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For any other authors out there following our progress, there are many, many places to find literary agents, including but not limited to AgentQuery, Google, PublishersMarket, AAR, and Twitter.  Yes, even Twitter.  Some are obviously more legit places to look than others, but that does not mean that all agents (on Twitter for example) fall into the red flag territory. 

For example, I am currently following Amy Boggs, who I found on her company website, Donald Maass from the same company, and that lead me to agents that they follow or reTweet.  However, you still have to be careful of people claiming to be literary agents like this:

“Even if you don’t use my services, you have to pay me a commission or you can’t remain a client.” (Barbra Annino via Twitter)

This could not be more of a red flag.  Even if you do not use her services you have to pay?  Seriously?  No legit agent will charge you a reading fee, much less a fee for not using them at all.  Agents make money when you make money, which is one reason it is good to have one.  Members of the AAR are automatically anti-red flag, and everyone else falls somewhere in the middle.  So what’s an author to do?  What if someone on Twitter looks promising?  Well, chances are you will not find their mailing address on Twitter anyway, but even if somehow you do, do your homework.  Your MS is your baby and you do not want anyone conning you out of it.  Ask around, see what other people saw about them (check the Writer’s Water Cooler, it often comes up when you Google the agent) and check their company website, see what their current client list is like and their most recent sales.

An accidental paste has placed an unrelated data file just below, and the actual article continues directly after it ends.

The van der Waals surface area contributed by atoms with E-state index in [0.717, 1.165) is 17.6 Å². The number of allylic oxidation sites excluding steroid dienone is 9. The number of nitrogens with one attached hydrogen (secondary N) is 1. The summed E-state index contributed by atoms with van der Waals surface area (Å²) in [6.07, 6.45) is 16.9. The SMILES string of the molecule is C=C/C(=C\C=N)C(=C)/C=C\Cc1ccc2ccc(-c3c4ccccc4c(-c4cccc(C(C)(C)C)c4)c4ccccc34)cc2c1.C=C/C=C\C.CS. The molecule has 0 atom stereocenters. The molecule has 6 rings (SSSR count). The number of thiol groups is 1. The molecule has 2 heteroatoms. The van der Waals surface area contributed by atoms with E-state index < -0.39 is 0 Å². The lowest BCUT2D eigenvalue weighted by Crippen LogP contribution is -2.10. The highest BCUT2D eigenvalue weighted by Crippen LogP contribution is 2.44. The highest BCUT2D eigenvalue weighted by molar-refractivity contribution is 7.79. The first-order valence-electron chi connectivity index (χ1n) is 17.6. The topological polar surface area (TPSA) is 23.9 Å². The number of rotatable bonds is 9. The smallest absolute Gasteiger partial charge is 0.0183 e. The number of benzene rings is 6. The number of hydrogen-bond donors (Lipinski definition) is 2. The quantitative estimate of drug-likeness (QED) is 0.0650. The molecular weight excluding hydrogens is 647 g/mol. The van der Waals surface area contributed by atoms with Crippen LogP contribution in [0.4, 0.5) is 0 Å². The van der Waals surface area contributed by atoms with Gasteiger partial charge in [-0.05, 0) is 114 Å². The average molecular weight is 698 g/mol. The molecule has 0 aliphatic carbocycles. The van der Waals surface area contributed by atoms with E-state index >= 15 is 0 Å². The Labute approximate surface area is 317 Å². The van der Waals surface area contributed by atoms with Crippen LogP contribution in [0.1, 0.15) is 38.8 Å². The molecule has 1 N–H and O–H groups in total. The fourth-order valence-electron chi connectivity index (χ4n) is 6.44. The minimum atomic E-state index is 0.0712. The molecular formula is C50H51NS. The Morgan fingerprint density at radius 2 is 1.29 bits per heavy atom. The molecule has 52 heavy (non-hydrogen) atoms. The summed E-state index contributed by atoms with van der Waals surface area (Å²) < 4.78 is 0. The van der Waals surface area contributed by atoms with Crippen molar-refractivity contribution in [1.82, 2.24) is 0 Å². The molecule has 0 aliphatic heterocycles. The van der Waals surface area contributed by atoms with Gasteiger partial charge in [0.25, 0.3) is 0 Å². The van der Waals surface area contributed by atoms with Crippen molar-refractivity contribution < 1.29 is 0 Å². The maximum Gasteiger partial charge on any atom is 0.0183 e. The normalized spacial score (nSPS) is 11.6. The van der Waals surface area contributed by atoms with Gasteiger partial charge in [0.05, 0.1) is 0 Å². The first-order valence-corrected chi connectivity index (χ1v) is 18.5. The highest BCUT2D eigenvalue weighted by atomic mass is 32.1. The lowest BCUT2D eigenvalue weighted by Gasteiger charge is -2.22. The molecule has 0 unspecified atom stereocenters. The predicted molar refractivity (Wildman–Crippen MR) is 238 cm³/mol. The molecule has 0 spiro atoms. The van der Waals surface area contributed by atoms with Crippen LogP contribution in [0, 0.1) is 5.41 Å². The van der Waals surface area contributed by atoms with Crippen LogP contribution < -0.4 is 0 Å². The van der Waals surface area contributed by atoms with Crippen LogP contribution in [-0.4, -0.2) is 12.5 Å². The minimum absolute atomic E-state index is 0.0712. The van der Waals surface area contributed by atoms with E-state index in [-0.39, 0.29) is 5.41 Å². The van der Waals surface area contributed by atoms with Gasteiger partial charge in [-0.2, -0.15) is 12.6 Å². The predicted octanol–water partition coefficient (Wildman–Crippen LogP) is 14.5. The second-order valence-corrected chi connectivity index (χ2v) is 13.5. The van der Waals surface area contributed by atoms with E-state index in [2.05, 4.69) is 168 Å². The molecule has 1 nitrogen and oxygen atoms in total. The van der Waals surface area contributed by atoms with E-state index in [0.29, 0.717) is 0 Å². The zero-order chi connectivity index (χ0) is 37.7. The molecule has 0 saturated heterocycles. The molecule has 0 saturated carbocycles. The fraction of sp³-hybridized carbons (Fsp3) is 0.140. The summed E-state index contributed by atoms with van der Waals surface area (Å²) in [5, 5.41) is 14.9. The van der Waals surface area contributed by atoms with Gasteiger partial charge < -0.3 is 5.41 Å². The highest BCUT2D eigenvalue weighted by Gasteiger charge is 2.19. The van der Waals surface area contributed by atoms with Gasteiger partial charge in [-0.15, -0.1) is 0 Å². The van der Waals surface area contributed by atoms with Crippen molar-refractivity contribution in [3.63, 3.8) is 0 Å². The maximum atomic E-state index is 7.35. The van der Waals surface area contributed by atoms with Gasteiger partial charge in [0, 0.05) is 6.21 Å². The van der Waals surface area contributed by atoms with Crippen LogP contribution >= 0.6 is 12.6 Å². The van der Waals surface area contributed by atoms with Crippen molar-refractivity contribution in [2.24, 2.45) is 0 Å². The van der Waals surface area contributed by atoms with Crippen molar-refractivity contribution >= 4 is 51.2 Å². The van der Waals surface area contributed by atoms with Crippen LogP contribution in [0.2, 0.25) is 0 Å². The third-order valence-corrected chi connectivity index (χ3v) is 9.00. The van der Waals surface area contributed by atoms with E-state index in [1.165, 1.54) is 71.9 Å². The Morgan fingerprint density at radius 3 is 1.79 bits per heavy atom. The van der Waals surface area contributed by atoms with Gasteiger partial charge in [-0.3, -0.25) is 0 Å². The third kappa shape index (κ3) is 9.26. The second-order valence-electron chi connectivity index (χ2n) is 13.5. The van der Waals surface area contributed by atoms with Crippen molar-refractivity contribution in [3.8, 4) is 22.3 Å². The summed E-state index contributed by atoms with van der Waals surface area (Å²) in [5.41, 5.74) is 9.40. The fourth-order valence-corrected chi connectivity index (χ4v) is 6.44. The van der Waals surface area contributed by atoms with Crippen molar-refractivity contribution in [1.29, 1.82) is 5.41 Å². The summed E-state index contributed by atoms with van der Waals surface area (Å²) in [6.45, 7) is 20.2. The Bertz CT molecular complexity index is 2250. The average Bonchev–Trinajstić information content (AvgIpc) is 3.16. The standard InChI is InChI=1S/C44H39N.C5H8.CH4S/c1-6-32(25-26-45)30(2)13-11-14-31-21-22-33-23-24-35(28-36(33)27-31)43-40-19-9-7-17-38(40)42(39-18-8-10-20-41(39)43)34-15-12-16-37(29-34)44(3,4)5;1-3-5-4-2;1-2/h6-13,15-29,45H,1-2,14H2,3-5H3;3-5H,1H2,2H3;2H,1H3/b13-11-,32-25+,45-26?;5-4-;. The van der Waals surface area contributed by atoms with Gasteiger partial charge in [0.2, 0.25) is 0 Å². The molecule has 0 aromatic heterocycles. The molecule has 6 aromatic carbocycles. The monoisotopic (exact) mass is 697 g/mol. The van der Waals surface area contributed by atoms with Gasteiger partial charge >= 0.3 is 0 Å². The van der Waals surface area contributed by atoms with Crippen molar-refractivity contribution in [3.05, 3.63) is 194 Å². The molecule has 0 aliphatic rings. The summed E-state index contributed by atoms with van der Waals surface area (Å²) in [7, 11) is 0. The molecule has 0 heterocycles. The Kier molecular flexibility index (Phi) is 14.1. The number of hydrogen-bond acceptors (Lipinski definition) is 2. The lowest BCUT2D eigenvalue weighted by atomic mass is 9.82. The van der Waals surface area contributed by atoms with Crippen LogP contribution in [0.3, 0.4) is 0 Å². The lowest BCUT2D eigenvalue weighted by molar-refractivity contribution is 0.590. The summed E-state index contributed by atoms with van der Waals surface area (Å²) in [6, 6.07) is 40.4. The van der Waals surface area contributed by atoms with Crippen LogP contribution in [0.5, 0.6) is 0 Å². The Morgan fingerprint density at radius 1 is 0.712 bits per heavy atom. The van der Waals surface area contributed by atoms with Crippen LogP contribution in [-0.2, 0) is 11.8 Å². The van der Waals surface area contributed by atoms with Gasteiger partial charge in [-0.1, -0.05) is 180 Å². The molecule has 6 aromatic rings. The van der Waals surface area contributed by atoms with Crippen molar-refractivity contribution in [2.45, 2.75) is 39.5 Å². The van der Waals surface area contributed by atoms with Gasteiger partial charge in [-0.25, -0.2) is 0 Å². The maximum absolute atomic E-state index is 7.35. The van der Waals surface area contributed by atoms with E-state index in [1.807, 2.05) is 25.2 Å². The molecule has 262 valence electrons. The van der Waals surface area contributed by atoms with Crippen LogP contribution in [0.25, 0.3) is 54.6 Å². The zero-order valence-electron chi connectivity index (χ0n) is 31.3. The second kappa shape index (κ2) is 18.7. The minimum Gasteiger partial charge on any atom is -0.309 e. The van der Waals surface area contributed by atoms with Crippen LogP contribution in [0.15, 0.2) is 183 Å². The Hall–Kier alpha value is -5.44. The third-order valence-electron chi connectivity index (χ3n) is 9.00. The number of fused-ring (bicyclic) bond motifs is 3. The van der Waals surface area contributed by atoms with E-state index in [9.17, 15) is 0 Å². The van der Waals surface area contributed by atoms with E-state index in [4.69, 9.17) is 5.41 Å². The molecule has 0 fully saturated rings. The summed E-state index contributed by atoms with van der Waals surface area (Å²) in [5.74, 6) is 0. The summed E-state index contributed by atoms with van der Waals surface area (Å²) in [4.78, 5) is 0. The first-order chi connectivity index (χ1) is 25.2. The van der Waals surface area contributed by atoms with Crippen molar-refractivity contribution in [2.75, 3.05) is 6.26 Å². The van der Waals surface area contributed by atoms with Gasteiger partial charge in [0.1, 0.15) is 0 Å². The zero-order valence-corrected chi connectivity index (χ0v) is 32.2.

Good luck to all of you who are in the same boat as Ermi and I.  Querying is a long process and there’s still the step of getting the agent to lure in a publisher.  There are no short cuts.  I can’t imagine a short cut to writing a full MS, so think of this as part of the process.